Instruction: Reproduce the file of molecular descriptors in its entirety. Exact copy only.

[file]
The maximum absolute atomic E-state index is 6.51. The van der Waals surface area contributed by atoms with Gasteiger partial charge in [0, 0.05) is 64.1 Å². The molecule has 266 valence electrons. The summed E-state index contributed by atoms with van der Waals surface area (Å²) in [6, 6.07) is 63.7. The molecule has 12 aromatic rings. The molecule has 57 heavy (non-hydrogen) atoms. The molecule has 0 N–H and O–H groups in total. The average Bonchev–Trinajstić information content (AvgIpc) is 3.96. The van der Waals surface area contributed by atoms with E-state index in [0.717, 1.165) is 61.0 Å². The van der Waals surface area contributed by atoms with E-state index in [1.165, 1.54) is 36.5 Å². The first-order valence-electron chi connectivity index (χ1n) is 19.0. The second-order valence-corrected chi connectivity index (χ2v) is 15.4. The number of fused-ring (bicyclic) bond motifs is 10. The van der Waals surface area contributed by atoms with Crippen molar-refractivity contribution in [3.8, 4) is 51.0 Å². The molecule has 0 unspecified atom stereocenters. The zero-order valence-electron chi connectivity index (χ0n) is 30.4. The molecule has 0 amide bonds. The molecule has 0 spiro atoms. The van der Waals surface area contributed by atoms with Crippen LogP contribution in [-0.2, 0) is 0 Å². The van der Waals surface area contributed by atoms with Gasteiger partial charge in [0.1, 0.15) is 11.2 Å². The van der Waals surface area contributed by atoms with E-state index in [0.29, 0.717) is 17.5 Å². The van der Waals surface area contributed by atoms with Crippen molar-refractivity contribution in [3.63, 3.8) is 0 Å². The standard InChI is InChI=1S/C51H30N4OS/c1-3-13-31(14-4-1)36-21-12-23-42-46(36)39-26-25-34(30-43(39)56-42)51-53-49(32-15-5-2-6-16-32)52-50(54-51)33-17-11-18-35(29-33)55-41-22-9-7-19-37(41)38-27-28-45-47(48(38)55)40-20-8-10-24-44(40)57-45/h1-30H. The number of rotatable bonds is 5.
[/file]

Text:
The maximum absolute atomic E-state index is 6.51. The van der Waals surface area contributed by atoms with Gasteiger partial charge in [0, 0.05) is 64.1 Å². The molecule has 266 valence electrons. The summed E-state index contributed by atoms with van der Waals surface area (Å²) in [6, 6.07) is 63.7. The molecule has 12 aromatic rings. The molecule has 57 heavy (non-hydrogen) atoms. The molecule has 0 N–H and O–H groups in total. The average Bonchev–Trinajstić information content (AvgIpc) is 3.96. The van der Waals surface area contributed by atoms with E-state index in [0.717, 1.165) is 61.0 Å². The van der Waals surface area contributed by atoms with E-state index in [1.165, 1.54) is 36.5 Å². The first-order valence-electron chi connectivity index (χ1n) is 19.0. The second-order valence-corrected chi connectivity index (χ2v) is 15.4. The number of fused-ring (bicyclic) bond motifs is 10. The van der Waals surface area contributed by atoms with Crippen molar-refractivity contribution in [3.8, 4) is 51.0 Å². The molecule has 0 unspecified atom stereocenters. The zero-order valence-electron chi connectivity index (χ0n) is 30.4. The molecule has 0 amide bonds. The molecule has 0 spiro atoms. The van der Waals surface area contributed by atoms with Crippen LogP contribution in [-0.2, 0) is 0 Å². The van der Waals surface area contributed by atoms with Gasteiger partial charge in [0.1, 0.15) is 11.2 Å². The van der Waals surface area contributed by atoms with E-state index in [0.29, 0.717) is 17.5 Å². The van der Waals surface area contributed by atoms with Crippen molar-refractivity contribution in [3.63, 3.8) is 0 Å². The standard InChI is InChI=1S/C51H30N4OS/c1-3-13-31(14-4-1)36-21-12-23-42-46(36)39-26-25-34(30-43(39)56-42)51-53-49(32-15-5-2-6-16-32)52-50(54-51)33-17-11-18-35(29-33)55-41-22-9-7-19-37(41)38-27-28-45-47(48(38)55)40-20-8-10-24-44(40)57-45/h1-30H. The number of rotatable bonds is 5.